Lafayette Square and The Painted Ladies
Canary, carmine, coral - periwinkle, sage, and even fuchsia are some of the splendid colors that adorn the Painted Lady homes of Lafayette Square in St. Louis. Most folks across the nation are familiar with the iconic Painted Ladies of San Francisco as they are regularly displayed within television and movies. The nickname for these homes was authored by Elizabeth Pomada and Michael Larsen in their book “Painted Ladies: San Francisco's Resplendent Victorians”, published in 1978. They created the term because the homes’ brilliant colors reminded them of the make-up women wore on their face.
Our painted ladies of Lafayette Square have their own history. In 1836 the area to become known as Lafayette Square started out as the first designated park west of the Mississippi River. Maximallian Ker, a landscape designer, who also designed much of Forest Park shaped the beautiful area. Lafayette Square had one of the country's first organized baseball teams although dispersed by the Civil War. By the 1850’s prestigious Victorian homes were being built by wealthy St. Louisans who worked together with the city to invest in the park and to build-up this fashionable area. Montgomery Blair, who was the mayor of St. Louis City for a time and and also argued on behalf of Dred Scott in the famous Dred Scott Case, had built five homes in Lafayette Square. His architect, George I. Barnet, was known as “The Dean of Saint Louis Architecture”.
However, between westward expansion and The Great Cyclone of 1896 Lafayette began its spiral downward but still managed to win the World’s Fair award for Best Landscaping during 1904. During the race for modernity Lafayette Square escaped the demolition much of historic St. Louis architecture didn’t. However, changes still didn’t come for a long time. In 1955 the owner of 21 Benton Place, John Albury Bryan, an architect and chair of St. Louis Historical Buildings Committee published an article titled “A Plea for the Restoration in Lafayette Square”. His most poignant comment being, “Not all of us want to live in superblock apartments behind expressionless glass walls, surrounded by a continuous flow of trucks and automobiles.”
It’s no surprise that the sixties brought in a new era of thinking. While the Colorist Movement fueled the repainting of homes that were painted gray during World War II in San Francisco, here in St. Louis, flying on the coattails of John Albury Bryan, The Lafayette Square Restoration Committee was created. Formed in 1969 by a group of young people with historically and aesthetically minded ideals this committee is still active today. In 1974 the Lafayette Square Park Neighborhood Association was created; it is also still active to this day. It's through the vision and persistence of the people that comprise these groups that the neighborhood is a place of significance. It was even graced with the title of one of America's “Prettiest Painted Places” in 2012 by the Paint Quality Institute. Children from some local schools take field trips to the square for their art projects, and why not with so much to learn about architecture (geometry), color, and history.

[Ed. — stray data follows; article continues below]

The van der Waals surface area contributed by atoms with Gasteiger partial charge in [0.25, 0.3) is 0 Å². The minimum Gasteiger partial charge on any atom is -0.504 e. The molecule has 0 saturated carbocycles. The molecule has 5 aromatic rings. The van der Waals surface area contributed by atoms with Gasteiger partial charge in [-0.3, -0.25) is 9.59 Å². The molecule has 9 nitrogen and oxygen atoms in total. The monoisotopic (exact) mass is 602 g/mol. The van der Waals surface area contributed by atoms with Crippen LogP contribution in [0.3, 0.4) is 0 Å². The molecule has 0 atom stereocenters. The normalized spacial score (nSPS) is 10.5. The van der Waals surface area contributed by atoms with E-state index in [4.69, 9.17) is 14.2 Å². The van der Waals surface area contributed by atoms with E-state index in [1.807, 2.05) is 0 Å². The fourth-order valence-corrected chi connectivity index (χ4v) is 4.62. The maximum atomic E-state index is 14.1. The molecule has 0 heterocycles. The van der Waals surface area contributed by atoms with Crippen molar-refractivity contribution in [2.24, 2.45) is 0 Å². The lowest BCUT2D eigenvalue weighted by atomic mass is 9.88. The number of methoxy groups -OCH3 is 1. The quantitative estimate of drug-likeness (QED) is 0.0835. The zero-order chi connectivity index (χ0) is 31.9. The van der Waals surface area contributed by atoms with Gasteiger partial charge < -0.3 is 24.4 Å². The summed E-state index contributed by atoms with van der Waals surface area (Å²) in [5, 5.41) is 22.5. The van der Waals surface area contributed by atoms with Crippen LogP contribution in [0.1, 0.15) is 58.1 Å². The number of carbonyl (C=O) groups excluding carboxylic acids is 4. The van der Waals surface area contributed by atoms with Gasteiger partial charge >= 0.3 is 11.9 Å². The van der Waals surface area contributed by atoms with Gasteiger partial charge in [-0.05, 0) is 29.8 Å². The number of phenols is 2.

Painted Ladies must always look their best so this neighborhood is under constant construction preserving the older homes and building new homes that honor the historic styles. Inspired and motivated individuals are out there protecting history like Kaleb Higgins. He is not renovating but restoring the Charles S. Brown home. His journey “The Second Empire Strikes Back” is available to experience through YouTube and social media. It is content worthy of HGTV. (Second Empire is an architectural style from 1865-1900) Higgins states the Charles S. Brown was the owner of the Hall and Brown Wood-Working Machine Company and that he was a man who was obsessed with making the best machines to make the best wood work.
The Lafayette Reserve is a new development of 14 homes. Their colorful facades blend with the neighborhood and respect it’s history. These homes offer an option for those who can not spend years meticulously renovating and may want more modern interiors
All manner of cafe’s, breweries, restaurants, and shops exist here. Square One Brewery has been serving up delicious drinks and food since 2006 and is operated out of a renovated building that has its own beautiful and interesting history. 1727 Park Ave opened as a tavern in 1883, later owned as a dance hall and tavern by Anheserbusch, then a restaurant owned by Bob Cassilley, one of the creators of City Museum. Steve Neukomm did have another restaurant here first before Square One. After a horrible fire in 2004 Steve renovated the building to create what is seen today for Square One.
Locals can come and enjoy summer concerts in the park just as some of the very first aristocrats of St. Louis did. If you like a closer view attend a Garden Tour and Antique Fair or the Holiday House Tour and Holiday Market. Finally if you really want to indulge, have a night out at the Halloween Masquerade. Those who appreciate the brilliance of color, soaring ceilings, and the craftsmanship of architecture will find all they desire in the company of the Painted Ladies of Lafayette Square.
Photos Courtesy of:
Explore St. Louis
Lafayette Park Conservancy
St. Louis Public Library